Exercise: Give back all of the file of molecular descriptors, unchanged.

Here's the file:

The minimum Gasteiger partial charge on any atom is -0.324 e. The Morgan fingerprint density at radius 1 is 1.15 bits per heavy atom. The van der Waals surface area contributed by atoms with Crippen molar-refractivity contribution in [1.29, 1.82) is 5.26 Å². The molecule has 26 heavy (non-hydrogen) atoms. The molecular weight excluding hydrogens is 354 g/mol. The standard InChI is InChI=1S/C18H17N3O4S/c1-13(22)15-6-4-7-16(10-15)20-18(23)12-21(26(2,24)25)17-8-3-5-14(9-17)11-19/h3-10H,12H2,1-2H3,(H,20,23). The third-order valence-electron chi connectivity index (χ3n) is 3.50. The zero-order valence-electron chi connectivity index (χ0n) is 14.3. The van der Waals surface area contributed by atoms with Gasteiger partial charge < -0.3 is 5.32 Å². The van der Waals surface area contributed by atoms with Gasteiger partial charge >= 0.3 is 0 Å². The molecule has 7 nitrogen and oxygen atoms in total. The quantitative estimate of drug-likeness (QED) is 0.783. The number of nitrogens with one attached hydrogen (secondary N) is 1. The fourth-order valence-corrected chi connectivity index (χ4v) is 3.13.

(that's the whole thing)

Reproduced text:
The minimum Gasteiger partial charge on any atom is -0.324 e. The Morgan fingerprint density at radius 1 is 1.15 bits per heavy atom. The van der Waals surface area contributed by atoms with Crippen molar-refractivity contribution in [1.29, 1.82) is 5.26 Å². The molecule has 26 heavy (non-hydrogen) atoms. The molecular weight excluding hydrogens is 354 g/mol. The standard InChI is InChI=1S/C18H17N3O4S/c1-13(22)15-6-4-7-16(10-15)20-18(23)12-21(26(2,24)25)17-8-3-5-14(9-17)11-19/h3-10H,12H2,1-2H3,(H,20,23). The third-order valence-electron chi connectivity index (χ3n) is 3.50. The zero-order valence-electron chi connectivity index (χ0n) is 14.3. The van der Waals surface area contributed by atoms with Gasteiger partial charge < -0.3 is 5.32 Å². The van der Waals surface area contributed by atoms with Gasteiger partial charge >= 0.3 is 0 Å². The molecule has 7 nitrogen and oxygen atoms in total. The quantitative estimate of drug-likeness (QED) is 0.783. The number of nitrogens with one attached hydrogen (secondary N) is 1. The fourth-order valence-corrected chi connectivity index (χ4v) is 3.13.